The Pittsburgh Penguins are not Stanley Cup favorites anymore. That much is borne out in the latest Stanley Cup futures odds at the various Pennsylvania sports betting sites, where the Penguins are +2500 pretty much across the board.
The Penguins were only a little over .500 entering mid-February and recently had a change at general manager, with Jim Rutherford abruptly resigning and later replaced by Ron Hextall (with Brian Burke added as team president).
The Penguins continue to be led by future Hall-of-Famers Sidney Crosby and Evgeni Malkin, but recently there has been speculation that new management might seriously consider trading one or both away and rebuild with the bounty they might bring. Respected TSN hockey insider Darren Dreger, in fact, created waves by saying he wouldn’t be “at all surprised” if Crosby went to management after this season and asked for a trade to another team on the rise, where he could be a final piece to a Stanley Cup roster.
Burke didn’t dim speculative fires any when he said in his final “Hockey Night in Canada” appearance that while the plan is to try and “win” with the current roster, if that doesn’t happen there could be some “tough discussions” about the future direction of the roster.
Here’s what I think could happen, from all this talk: It might light a real fire under Crosby and Malkin to prove to new management that they can still win another Cup in Pittsburgh. This could all be a ploy by Burke and Hextall to put some real pressure, especially, on Crosby - a good kind of pressure.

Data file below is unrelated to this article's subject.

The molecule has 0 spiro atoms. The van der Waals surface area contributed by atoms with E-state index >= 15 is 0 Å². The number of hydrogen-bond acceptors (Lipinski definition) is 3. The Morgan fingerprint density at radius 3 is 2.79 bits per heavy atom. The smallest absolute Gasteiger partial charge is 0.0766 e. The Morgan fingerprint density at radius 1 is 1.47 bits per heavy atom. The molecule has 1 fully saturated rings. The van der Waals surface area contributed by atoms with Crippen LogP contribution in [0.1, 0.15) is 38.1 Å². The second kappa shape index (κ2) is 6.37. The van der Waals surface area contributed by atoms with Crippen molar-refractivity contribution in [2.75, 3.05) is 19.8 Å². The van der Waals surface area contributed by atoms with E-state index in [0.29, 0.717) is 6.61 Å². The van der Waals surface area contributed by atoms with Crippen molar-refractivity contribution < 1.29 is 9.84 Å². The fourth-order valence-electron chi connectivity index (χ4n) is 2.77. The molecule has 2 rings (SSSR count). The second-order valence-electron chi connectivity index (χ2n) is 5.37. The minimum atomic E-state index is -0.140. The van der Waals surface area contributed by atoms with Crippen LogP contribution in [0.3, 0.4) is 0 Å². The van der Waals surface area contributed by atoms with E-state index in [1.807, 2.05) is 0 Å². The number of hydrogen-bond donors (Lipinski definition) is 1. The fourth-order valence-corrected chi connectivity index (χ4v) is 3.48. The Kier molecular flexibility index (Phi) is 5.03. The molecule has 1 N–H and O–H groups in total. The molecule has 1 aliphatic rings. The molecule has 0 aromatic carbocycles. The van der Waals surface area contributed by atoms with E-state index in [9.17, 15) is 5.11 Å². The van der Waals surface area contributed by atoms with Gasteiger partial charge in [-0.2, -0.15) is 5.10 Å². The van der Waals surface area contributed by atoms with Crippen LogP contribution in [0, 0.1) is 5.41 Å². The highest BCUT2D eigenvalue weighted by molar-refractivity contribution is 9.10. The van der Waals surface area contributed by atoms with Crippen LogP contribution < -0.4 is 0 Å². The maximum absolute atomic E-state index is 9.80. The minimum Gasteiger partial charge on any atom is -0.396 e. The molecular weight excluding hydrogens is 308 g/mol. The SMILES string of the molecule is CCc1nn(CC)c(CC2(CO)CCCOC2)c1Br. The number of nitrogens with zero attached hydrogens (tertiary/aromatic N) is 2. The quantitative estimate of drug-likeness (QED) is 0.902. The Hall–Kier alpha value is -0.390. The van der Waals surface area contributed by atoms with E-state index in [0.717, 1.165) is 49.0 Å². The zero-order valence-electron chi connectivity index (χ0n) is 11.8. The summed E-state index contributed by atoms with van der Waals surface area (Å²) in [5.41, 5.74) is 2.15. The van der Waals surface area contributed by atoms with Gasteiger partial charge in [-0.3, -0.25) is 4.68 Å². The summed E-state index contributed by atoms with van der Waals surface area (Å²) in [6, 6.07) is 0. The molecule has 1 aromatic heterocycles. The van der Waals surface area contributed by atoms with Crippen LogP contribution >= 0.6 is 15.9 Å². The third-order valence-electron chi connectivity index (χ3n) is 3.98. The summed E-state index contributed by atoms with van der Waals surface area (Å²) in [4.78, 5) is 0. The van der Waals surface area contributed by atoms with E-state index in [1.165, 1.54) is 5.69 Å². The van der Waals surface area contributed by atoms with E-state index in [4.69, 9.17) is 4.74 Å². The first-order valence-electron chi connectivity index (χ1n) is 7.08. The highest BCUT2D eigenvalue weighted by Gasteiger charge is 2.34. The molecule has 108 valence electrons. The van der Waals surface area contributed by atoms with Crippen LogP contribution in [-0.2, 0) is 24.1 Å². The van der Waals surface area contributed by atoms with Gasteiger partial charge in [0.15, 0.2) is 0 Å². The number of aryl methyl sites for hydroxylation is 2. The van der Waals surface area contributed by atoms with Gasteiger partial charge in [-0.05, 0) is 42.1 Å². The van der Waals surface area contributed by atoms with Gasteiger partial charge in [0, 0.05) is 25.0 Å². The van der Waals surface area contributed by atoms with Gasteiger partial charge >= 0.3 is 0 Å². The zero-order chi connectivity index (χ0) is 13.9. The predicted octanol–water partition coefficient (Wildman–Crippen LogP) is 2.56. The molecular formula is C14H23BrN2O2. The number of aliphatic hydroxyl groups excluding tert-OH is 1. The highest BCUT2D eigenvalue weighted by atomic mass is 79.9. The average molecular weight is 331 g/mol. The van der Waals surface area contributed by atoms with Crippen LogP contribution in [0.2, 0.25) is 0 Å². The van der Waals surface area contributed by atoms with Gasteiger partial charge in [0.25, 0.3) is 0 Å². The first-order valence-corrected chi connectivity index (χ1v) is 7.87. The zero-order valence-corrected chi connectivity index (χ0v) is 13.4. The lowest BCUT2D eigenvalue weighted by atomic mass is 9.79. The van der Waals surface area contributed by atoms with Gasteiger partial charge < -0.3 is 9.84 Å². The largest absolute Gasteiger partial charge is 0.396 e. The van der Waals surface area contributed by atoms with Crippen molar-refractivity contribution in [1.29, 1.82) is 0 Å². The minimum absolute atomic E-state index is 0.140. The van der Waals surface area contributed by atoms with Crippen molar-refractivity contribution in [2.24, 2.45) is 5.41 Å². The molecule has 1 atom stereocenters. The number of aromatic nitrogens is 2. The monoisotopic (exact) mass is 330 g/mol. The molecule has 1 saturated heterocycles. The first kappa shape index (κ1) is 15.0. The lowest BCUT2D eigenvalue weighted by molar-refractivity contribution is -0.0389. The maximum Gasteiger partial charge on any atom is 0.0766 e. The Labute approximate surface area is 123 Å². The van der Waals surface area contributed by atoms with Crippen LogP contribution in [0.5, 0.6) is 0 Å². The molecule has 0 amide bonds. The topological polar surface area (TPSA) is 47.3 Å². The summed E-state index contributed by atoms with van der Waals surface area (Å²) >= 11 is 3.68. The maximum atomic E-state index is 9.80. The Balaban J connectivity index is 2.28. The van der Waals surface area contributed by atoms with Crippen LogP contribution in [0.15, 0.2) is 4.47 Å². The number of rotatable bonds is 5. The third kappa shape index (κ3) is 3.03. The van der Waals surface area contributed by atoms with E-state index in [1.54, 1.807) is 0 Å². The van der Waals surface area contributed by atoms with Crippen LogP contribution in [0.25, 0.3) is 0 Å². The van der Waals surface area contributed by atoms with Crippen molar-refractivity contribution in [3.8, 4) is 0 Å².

After the changes were made in the front office, the Penguins started winning again. They’re still a very dangerous team. But Crosby is 33 and Malkin 34. By the start of next season, they’ll each have another year. After winning back-to-back Cups in 2016 and 2017, the Penguins have gone three straight years without advancing past the second round of the playoffs.
The “tough discussion” new Penguins management will have to face: Are Crosby and Malkin both still players you can build around, or are they players who need to be parceled off while they can still fetch good market value? Also, will either player, in particular Crosby, ask out? Maybe he’ll be the one who says, “You know what? It’s been great here, but I’m not interested in being part of a rebuild. I’d like to go to a team where I can be the final piece and not have to carry all the load anymore.”
If the Penguins can win it all this season, management might still have to have those tough discussions. There’s no doubt they’d gladly trade a couple years of declining Crosby and Malkin for another ring this year.
It’s going to be very interesting to see how the Penguins fare from here, and how this whole scenario affects the 2021 Stanley Cup futures odds. It could be that +2500 might look like a bargain at some point soon.